Monday, 9 February 2015

Reviewing Manchester United Performance - Real Life KPIs Part 2

As a few weeks have passed since my last review of Manchester United's performance in this year's Premier League.  An overview of the season so far reveals some interesting facts:

Southampton went to third position in mid-January, following their win at Old Trafford.  Southampton finished eighth last season, and 14th in the season before that.  This is their first season with new manager Ronald Koeman.  Perhaps some analysis on his performance is needed, another time perhaps. :-)

Southampton enjoyed their first win in 27 years in the league at Old Trafford on 11 January.  Their fifteen previous visits were two draws (1999, 2013) and thirteen wins for Manchester United. Conversely, United had won their last five at home and missed out on the chance for a ninth win in the league – which was their total for home wins in the whole of last season.

So let's take a look at Louis Van Gaal's performance, as at 9 February 2015, and compare it, as usual, with David Moyes (the 'chosen one'), Alex Ferguson (2012-13) and Alex Ferguson (1986-87, his first season).


Horizontal axis - games played
Vertical axis - cumulative points
Red - AF 2012-13
Pink - AF 1986-87
Blue - DM 2013-2014
Green - LVG 2014-15 (ongoing)

The first thing to note is that LVG has improved his performance recently, and is now back above the blue danger line (David Moyes' performance in 2013-14, which is the benchmark for 'this will get you fired').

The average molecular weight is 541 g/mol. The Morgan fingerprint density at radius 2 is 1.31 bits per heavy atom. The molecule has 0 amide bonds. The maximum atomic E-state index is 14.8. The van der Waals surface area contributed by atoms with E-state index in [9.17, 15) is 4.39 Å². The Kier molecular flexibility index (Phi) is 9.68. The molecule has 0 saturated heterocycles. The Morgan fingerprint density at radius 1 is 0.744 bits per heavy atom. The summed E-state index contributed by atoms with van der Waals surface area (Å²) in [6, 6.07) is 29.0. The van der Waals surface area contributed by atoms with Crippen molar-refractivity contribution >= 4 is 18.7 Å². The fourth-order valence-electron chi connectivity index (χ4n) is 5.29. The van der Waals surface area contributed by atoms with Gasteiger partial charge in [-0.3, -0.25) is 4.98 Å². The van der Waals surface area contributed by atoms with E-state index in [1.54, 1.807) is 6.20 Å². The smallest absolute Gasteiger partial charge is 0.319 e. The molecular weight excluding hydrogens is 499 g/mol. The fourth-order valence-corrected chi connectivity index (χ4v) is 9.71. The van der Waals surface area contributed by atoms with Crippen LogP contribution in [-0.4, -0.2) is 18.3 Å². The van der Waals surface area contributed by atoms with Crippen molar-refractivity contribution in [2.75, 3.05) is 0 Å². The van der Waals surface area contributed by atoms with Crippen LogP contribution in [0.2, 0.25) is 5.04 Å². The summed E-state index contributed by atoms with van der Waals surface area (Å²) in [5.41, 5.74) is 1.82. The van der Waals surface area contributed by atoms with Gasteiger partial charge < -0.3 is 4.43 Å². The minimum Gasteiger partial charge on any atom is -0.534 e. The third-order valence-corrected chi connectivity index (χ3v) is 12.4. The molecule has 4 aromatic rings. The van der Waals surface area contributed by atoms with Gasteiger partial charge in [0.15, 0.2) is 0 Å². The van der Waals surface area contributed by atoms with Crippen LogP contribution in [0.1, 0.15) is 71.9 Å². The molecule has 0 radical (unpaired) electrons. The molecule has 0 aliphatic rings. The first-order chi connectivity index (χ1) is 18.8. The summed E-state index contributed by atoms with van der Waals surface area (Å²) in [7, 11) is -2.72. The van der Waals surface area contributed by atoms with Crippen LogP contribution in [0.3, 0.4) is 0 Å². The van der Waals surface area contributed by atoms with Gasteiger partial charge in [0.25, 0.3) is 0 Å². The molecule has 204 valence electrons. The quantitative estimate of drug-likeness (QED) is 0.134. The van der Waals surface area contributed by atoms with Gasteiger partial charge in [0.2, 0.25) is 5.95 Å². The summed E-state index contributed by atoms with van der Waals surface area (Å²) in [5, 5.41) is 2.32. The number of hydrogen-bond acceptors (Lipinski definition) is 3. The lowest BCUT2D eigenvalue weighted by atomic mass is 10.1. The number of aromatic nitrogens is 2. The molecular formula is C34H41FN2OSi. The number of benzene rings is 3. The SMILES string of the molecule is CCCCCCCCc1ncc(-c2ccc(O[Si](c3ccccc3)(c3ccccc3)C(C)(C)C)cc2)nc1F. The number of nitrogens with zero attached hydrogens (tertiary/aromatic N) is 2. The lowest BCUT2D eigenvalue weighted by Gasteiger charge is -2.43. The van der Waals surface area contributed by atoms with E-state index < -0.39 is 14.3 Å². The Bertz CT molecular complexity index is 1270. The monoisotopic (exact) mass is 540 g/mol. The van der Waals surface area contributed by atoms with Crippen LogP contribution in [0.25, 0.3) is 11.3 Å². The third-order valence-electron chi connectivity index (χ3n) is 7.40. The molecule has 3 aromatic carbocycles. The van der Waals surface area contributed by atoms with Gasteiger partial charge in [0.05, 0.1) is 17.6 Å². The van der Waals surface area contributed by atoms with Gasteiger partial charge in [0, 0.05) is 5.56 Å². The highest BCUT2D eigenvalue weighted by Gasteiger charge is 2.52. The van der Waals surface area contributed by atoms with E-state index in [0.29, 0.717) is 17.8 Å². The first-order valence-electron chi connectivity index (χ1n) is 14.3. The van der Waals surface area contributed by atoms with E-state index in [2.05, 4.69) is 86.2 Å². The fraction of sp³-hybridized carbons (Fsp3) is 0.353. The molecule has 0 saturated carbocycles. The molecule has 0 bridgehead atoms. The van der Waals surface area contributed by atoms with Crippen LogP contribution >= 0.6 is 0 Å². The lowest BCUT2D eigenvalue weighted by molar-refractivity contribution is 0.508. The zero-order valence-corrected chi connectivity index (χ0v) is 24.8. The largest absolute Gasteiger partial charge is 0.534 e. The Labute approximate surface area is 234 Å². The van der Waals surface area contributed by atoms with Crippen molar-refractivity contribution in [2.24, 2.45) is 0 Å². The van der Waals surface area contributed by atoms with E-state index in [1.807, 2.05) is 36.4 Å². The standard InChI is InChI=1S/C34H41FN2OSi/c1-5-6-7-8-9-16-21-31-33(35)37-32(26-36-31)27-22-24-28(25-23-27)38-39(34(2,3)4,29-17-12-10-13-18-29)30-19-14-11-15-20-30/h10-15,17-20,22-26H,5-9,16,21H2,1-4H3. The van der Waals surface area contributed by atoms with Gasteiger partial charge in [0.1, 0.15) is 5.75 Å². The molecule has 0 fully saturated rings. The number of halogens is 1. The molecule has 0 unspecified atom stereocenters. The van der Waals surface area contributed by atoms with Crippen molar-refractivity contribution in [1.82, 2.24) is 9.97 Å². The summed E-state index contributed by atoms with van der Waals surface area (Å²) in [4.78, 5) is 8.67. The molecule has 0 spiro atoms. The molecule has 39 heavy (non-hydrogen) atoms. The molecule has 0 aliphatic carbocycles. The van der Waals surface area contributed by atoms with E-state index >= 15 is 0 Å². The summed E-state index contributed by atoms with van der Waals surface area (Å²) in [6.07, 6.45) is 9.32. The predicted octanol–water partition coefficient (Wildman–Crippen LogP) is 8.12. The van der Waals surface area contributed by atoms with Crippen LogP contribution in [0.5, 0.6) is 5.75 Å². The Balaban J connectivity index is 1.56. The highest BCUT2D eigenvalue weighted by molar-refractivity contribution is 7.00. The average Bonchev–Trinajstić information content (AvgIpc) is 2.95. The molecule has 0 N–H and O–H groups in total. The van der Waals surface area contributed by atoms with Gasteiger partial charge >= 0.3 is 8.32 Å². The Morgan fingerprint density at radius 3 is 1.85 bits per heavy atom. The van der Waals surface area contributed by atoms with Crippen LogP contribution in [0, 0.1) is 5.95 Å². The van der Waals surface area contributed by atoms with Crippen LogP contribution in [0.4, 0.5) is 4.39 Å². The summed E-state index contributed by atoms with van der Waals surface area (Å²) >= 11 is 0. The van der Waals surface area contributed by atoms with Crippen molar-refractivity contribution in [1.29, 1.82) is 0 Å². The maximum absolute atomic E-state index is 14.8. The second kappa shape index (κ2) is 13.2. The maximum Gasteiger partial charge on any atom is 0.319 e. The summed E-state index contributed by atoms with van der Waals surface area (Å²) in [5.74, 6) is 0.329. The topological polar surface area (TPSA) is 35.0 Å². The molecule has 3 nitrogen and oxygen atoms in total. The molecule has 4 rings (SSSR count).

However, LVG's performance is still a long way below the red line left by Alex Ferguson in his final season, so let's briefly investigate why.


Under LVG, Manchester United have drawn 33% of their league games this season, compared to just 13% for Alex Ferguson's 2012-13 season.  This doesn't include the goal-less draw against Cambridge United in the FA Cup, which is a great example of Man Utd not pressing home their apparent advantage (Man Utd won the rematch 3-0 at Old Trafford). Yesterday (as I write), Manchester United scraped a draw against West Ham by playing the 'long-ball game', criticised after the match by West Ham's manager, Sam Allardyce.  West Ham are currently eighth in the table, four places behind Man Utd.

Interestingly, Moyes and Van Gaal have an identical win rate of 50%.  It might be suggested that Van Gaal's issue is not converting enough draws into wins; this is a slightly better problem to have compared to Moyes' problem, which was not holding on to enough draws and subsequently losing.  In football terms, Van Gaal needs to teach his team to more effectively 'park the bus'.

Is Louis Van Gaal safe?  According to the statistics alone, yes, he is, for now.  He's securing enough draws to keep him above the David Moyes danger line, and he's achieving more wins that Alex Ferguson did in his first season.  However, his primary focus must be to start converting draws into wins.  I haven't done the full match analysis to determine if that means scoring more or holding on to the lead once he has it - perhaps that will come later.

Is Louis Van Gaal totally safe?  That depends on if the staff at Man United think that a marginal improvement on last season's performance is worth the £59.7m spent on Angel Di Maria, £29m on Ander Herrera, and £27m on Luke Shaw (plus others).  £120m for a few more draws in the season is probably not seen as good value for money.

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